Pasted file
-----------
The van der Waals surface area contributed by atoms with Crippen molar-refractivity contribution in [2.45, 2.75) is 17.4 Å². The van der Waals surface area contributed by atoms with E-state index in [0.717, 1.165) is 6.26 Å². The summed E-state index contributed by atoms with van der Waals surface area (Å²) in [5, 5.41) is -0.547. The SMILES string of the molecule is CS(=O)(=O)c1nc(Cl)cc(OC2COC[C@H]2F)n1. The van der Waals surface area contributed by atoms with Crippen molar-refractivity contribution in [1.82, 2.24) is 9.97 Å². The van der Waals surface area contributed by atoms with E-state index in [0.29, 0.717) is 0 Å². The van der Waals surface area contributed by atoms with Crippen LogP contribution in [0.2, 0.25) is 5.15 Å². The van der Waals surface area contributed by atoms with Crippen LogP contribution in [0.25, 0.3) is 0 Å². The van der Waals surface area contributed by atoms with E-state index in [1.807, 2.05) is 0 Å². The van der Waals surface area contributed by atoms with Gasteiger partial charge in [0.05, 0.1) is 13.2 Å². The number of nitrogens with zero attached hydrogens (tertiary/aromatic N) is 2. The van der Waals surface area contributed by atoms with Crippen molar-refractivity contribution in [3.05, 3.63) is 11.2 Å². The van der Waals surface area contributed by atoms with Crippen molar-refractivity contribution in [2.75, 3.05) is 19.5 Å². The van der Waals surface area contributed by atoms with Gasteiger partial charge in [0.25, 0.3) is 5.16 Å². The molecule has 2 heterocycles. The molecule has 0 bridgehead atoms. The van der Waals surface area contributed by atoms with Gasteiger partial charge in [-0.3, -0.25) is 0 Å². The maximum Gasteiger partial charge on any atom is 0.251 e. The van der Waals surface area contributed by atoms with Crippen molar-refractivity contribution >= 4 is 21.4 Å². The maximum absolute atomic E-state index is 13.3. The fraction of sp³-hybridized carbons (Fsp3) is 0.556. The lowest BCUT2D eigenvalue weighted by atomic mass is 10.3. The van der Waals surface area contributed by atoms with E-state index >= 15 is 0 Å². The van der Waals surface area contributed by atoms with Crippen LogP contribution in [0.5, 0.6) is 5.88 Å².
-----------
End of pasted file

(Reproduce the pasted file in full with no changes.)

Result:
The van der Waals surface area contributed by atoms with Crippen molar-refractivity contribution in [2.45, 2.75) is 17.4 Å². The van der Waals surface area contributed by atoms with E-state index in [0.717, 1.165) is 6.26 Å². The summed E-state index contributed by atoms with van der Waals surface area (Å²) in [5, 5.41) is -0.547. The SMILES string of the molecule is CS(=O)(=O)c1nc(Cl)cc(OC2COC[C@H]2F)n1. The van der Waals surface area contributed by atoms with Crippen molar-refractivity contribution in [1.82, 2.24) is 9.97 Å². The van der Waals surface area contributed by atoms with E-state index in [0.29, 0.717) is 0 Å². The van der Waals surface area contributed by atoms with Crippen LogP contribution in [0.2, 0.25) is 5.15 Å². The van der Waals surface area contributed by atoms with Crippen LogP contribution in [0.25, 0.3) is 0 Å². The van der Waals surface area contributed by atoms with E-state index in [1.807, 2.05) is 0 Å². The van der Waals surface area contributed by atoms with Gasteiger partial charge in [0.05, 0.1) is 13.2 Å². The number of nitrogens with zero attached hydrogens (tertiary/aromatic N) is 2. The van der Waals surface area contributed by atoms with Crippen molar-refractivity contribution in [3.05, 3.63) is 11.2 Å². The van der Waals surface area contributed by atoms with Crippen molar-refractivity contribution in [2.75, 3.05) is 19.5 Å². The van der Waals surface area contributed by atoms with Gasteiger partial charge in [0.25, 0.3) is 5.16 Å². The molecule has 2 heterocycles. The molecule has 0 bridgehead atoms. The van der Waals surface area contributed by atoms with Gasteiger partial charge in [-0.3, -0.25) is 0 Å². The maximum Gasteiger partial charge on any atom is 0.251 e. The van der Waals surface area contributed by atoms with Crippen molar-refractivity contribution >= 4 is 21.4 Å². The maximum absolute atomic E-state index is 13.3. The fraction of sp³-hybridized carbons (Fsp3) is 0.556. The lowest BCUT2D eigenvalue weighted by atomic mass is 10.3. The van der Waals surface area contributed by atoms with E-state index >= 15 is 0 Å². The van der Waals surface area contributed by atoms with Crippen LogP contribution in [0.5, 0.6) is 5.88 Å².